How do ovarian follicles affect fertility?
Each ovarian follicle contains an oocyte, or an egg. The number of follicles you have is what makes up your ovarian reserve.
It is important to remember that you don’t need lots of follicles in order to have a baby. In the end, it only takes one. However, the number of follicles you have can be crucial in determining your chances of conceiving. It can also indicate whether you might need assistance in the form of a fertility treatment.
How can I find out how many follicles I have?
Unfortunately, there is no way of knowing exactly how many eggs remain in the ovary. This is because it is impossible to count the primordial follicles which contain them. Primordial follicles are microscopic: they measure only 0.025 millimetres and are too small to be seen. However, upon reaching the tertiary stage, primordial follicles grow to around 200 times their size and become visible with ultrasound technology. Unlike primordial follicles, these follicles, known as antral follicles, can be counted. An Antral Follicle Count test (AFC) is an ultrasound scan which examines each ovary and counts the number of active antral follicles that measure between 2 and 10mm. It is performed at an early stage in the menstrual cycle.
By counting the number of active antral follicles, we can calculate the ovarian reserve level. This is because the number of active antral follicles you have correlates to the number of primordial follicles that remain in the ovary.
If you have fewer antral follicles, it may mean you have a low ovarian reserve and therefore less chance of getting pregnant, naturally or with assistance. A lowered ovarian reserve is a natural part of aging. On the other hand, an unusually high number of antrum follicles could indicate an ovulation disorder such as polycystic ovarian syndrome (PCOS). So, they are a very important marker of your fertility.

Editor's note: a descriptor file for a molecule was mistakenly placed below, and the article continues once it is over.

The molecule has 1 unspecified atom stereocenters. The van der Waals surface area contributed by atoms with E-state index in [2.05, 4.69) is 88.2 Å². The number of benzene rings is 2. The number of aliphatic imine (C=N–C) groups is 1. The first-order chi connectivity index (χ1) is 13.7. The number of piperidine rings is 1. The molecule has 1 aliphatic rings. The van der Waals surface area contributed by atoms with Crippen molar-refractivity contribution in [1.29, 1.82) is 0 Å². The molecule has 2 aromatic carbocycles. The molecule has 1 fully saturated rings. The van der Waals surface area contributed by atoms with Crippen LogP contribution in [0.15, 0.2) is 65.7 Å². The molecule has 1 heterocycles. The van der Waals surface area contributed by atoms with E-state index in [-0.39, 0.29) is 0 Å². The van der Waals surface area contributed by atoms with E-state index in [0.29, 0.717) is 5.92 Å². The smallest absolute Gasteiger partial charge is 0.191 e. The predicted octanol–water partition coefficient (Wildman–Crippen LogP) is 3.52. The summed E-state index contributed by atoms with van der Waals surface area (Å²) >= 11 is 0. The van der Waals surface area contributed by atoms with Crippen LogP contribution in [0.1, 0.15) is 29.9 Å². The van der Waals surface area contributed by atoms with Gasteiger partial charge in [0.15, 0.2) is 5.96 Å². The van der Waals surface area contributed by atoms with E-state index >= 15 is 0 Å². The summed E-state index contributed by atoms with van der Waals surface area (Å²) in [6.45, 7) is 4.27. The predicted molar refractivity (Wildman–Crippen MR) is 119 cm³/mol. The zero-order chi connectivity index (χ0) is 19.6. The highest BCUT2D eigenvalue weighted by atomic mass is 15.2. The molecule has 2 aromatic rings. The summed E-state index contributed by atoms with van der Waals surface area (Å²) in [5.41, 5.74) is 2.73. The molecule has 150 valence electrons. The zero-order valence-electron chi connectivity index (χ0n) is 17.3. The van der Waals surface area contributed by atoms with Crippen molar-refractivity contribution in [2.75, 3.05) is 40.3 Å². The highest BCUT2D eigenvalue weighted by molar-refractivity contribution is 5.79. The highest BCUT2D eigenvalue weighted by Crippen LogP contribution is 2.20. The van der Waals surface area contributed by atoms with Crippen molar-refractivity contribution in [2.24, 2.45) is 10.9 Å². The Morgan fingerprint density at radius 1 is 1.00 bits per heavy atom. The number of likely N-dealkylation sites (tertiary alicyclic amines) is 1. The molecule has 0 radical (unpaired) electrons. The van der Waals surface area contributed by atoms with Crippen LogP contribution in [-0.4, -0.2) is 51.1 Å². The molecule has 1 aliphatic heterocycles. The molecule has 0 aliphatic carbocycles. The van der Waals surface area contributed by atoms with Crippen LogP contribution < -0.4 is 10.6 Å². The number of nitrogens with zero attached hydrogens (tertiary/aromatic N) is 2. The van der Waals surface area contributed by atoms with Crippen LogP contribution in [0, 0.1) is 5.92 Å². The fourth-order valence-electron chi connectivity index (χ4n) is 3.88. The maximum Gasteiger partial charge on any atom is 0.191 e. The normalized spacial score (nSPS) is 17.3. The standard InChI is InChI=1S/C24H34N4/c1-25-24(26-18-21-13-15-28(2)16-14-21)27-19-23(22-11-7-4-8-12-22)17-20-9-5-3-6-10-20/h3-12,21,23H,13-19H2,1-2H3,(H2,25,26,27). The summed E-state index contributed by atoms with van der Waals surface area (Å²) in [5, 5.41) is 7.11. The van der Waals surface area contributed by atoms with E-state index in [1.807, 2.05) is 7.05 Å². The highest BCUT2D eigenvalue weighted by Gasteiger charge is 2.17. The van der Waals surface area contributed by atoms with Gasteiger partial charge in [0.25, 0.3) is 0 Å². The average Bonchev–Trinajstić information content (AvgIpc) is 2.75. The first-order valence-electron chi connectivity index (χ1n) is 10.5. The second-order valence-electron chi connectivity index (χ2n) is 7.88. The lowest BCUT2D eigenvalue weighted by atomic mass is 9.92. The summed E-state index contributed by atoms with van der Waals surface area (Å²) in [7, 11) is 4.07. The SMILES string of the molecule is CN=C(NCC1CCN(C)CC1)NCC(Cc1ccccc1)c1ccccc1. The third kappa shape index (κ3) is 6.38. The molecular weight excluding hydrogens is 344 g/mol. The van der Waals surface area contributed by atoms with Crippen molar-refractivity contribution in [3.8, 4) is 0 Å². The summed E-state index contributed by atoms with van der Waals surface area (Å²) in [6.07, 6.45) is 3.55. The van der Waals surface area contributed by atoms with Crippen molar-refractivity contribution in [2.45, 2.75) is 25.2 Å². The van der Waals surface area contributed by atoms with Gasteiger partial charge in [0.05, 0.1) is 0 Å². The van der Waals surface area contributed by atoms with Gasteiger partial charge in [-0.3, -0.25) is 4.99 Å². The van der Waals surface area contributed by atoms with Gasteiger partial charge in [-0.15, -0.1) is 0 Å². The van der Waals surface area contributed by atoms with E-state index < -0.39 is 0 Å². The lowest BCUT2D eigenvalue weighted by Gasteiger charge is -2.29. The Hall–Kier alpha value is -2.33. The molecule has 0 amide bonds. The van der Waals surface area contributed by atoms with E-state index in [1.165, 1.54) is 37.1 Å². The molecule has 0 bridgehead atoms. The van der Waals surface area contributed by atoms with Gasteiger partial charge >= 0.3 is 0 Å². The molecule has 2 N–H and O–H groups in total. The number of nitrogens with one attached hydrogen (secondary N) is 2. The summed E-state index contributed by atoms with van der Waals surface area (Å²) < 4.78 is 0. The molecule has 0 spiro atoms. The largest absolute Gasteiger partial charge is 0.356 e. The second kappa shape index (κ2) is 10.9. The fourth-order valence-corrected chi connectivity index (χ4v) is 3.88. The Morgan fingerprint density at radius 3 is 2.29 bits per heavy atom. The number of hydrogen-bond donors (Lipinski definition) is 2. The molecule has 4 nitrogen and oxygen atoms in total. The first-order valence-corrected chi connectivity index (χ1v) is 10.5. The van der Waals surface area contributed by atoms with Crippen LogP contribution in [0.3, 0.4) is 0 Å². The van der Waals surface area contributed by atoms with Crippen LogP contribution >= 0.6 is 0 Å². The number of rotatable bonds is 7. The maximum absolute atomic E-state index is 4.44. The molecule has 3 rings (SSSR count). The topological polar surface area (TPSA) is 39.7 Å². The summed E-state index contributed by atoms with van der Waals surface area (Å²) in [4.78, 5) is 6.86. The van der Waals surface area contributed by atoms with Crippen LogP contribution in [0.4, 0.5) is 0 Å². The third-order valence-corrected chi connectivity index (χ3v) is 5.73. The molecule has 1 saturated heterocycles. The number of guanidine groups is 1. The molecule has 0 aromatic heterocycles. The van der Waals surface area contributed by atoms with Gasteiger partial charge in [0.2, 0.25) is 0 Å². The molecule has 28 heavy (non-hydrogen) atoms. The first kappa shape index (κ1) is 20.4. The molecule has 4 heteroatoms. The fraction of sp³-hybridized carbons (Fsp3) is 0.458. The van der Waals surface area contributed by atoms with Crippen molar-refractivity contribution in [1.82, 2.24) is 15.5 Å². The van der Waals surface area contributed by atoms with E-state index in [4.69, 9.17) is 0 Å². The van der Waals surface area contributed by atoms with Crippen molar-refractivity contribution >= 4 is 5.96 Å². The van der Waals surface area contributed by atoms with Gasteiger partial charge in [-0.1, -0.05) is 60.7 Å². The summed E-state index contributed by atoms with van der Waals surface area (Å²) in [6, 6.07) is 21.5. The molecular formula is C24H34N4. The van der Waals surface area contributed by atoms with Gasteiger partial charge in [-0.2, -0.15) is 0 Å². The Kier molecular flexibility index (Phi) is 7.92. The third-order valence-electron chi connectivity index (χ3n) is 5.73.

Another test that can determine your egg reserve is the Anti-Müllerian Hormone (AMH) test. At the tertiary stage, antral follicles produce high levels of the anti-müllerian hormone. A simple blood test can measure this hormone to calculate your level of fertility: the more antral follicles you have, the higher the level of AMH will be circulating in your bloodstream.
Is there a fertility treatment to increase the ovarian reserve?
There is no treatment or medical intervention that can stop the natural depletion of an egg reserve, but there is hope and in this case, knowledge is power. Understanding your ovarian reserve and what it looks like gives you vital information about the steps you need to take to have a baby, when, and how.
If your ovarian reserve appears healthy and time is on your side, then we may suggest further tests to find out if there is another issue preventing you from conceiving. At this stage, it might be beneficial to consider cryopreservation of your healthy eggs through oocyte vitrification (a method of freezing eggs that maintains their quality).
If you’re considering going through In Vitro Fertilisation (IVF) treatment and have a low ovarian reserve, it is possible to encourage the ovaries to generate multiple follicles. By administering gentle hormone stimulation, we can trigger multiple follicles to mature, allowing us to retrieve a higher number of eggs. This gives you a higher likelihood of successful fertilisation in the IVF lab, resulting in more embryos available for transfer.
If you opt for Intrauterine Insemination (IUI) treatment, then one or two follicles are all that is needed. While ovarian stimulation can encourage a higher number of mature follicles to develop and increase the chances of pregnancy, you may risk complications as a result of a multiple pregnancy. Every follicle has the potential to release an egg that could then be fertilised in the womb. Once in the womb, it is impossible to control the number of eggs that get fertilised.
If you’re concerned, get in touch with our fertility specialists
At IVI, we understand the importance of an accurate diagnosis. We take an evidence-based approach to create tailor-made treatment plans, beginning with thorough diagnostic assessments for each and every patient. These tests provide crucial information that will help us build a treatment program that is highly personalized and most effective for you.
Our IVI Diagnostic Pack includes both Antral Follicle Count (AFC) and Anti-Müllerian Hormone (AMH) tests. By understanding your ovarian reserve level, it can help you plan your treatment. Contact us today and start your fertility journey.